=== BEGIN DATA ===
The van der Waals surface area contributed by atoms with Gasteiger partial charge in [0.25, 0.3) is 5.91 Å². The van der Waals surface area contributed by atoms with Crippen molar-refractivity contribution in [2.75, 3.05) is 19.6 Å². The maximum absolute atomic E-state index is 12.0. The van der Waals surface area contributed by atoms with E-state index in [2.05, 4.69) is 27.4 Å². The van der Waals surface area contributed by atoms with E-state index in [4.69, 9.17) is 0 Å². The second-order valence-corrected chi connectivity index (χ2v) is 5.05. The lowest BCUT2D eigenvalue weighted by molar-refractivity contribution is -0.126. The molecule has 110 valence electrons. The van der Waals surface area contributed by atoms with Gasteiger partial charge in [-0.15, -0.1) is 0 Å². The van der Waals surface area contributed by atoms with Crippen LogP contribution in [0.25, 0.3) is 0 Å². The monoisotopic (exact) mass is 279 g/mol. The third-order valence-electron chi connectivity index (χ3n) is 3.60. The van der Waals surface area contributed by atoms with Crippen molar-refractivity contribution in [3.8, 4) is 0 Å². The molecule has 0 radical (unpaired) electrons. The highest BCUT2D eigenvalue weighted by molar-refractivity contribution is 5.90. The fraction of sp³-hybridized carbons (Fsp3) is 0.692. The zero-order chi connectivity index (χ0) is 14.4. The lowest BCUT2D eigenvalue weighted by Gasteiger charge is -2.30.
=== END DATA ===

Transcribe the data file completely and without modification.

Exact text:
The van der Waals surface area contributed by atoms with Gasteiger partial charge in [0.25, 0.3) is 5.91 Å². The van der Waals surface area contributed by atoms with Crippen molar-refractivity contribution in [2.75, 3.05) is 19.6 Å². The maximum absolute atomic E-state index is 12.0. The van der Waals surface area contributed by atoms with E-state index in [2.05, 4.69) is 27.4 Å². The van der Waals surface area contributed by atoms with E-state index in [4.69, 9.17) is 0 Å². The second-order valence-corrected chi connectivity index (χ2v) is 5.05. The lowest BCUT2D eigenvalue weighted by molar-refractivity contribution is -0.126. The molecule has 110 valence electrons. The van der Waals surface area contributed by atoms with Gasteiger partial charge in [-0.15, -0.1) is 0 Å². The van der Waals surface area contributed by atoms with Crippen LogP contribution in [0.25, 0.3) is 0 Å². The monoisotopic (exact) mass is 279 g/mol. The third-order valence-electron chi connectivity index (χ3n) is 3.60. The van der Waals surface area contributed by atoms with Crippen molar-refractivity contribution in [3.8, 4) is 0 Å². The molecule has 0 radical (unpaired) electrons. The highest BCUT2D eigenvalue weighted by molar-refractivity contribution is 5.90. The fraction of sp³-hybridized carbons (Fsp3) is 0.692. The zero-order chi connectivity index (χ0) is 14.4. The lowest BCUT2D eigenvalue weighted by Gasteiger charge is -2.30.